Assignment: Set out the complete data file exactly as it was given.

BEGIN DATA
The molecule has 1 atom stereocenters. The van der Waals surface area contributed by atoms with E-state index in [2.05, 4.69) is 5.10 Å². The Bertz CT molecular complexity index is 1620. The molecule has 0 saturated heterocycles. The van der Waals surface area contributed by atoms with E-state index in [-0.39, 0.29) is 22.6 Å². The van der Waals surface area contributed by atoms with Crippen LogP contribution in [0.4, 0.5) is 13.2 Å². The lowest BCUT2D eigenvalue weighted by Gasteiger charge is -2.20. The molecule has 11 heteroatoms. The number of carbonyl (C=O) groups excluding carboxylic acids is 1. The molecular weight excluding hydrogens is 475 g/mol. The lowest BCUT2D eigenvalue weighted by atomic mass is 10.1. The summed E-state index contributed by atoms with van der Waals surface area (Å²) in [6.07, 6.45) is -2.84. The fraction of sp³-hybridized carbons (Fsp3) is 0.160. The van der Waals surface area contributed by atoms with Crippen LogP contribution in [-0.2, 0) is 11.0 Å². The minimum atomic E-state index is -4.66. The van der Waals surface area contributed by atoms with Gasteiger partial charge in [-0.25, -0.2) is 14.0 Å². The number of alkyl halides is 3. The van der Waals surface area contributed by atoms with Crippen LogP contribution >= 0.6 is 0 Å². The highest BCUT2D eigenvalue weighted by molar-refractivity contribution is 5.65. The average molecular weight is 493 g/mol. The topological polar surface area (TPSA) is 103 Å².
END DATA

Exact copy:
The molecule has 1 atom stereocenters. The van der Waals surface area contributed by atoms with E-state index in [2.05, 4.69) is 5.10 Å². The Bertz CT molecular complexity index is 1620. The molecule has 0 saturated heterocycles. The van der Waals surface area contributed by atoms with E-state index in [-0.39, 0.29) is 22.6 Å². The van der Waals surface area contributed by atoms with Crippen LogP contribution in [0.4, 0.5) is 13.2 Å². The lowest BCUT2D eigenvalue weighted by Gasteiger charge is -2.20. The molecule has 11 heteroatoms. The number of carbonyl (C=O) groups excluding carboxylic acids is 1. The molecular weight excluding hydrogens is 475 g/mol. The lowest BCUT2D eigenvalue weighted by atomic mass is 10.1. The summed E-state index contributed by atoms with van der Waals surface area (Å²) in [6.07, 6.45) is -2.84. The fraction of sp³-hybridized carbons (Fsp3) is 0.160. The van der Waals surface area contributed by atoms with Crippen LogP contribution in [-0.2, 0) is 11.0 Å². The minimum atomic E-state index is -4.66. The van der Waals surface area contributed by atoms with Gasteiger partial charge in [-0.25, -0.2) is 14.0 Å². The number of alkyl halides is 3. The van der Waals surface area contributed by atoms with Crippen LogP contribution >= 0.6 is 0 Å². The highest BCUT2D eigenvalue weighted by molar-refractivity contribution is 5.65. The average molecular weight is 493 g/mol. The topological polar surface area (TPSA) is 103 Å².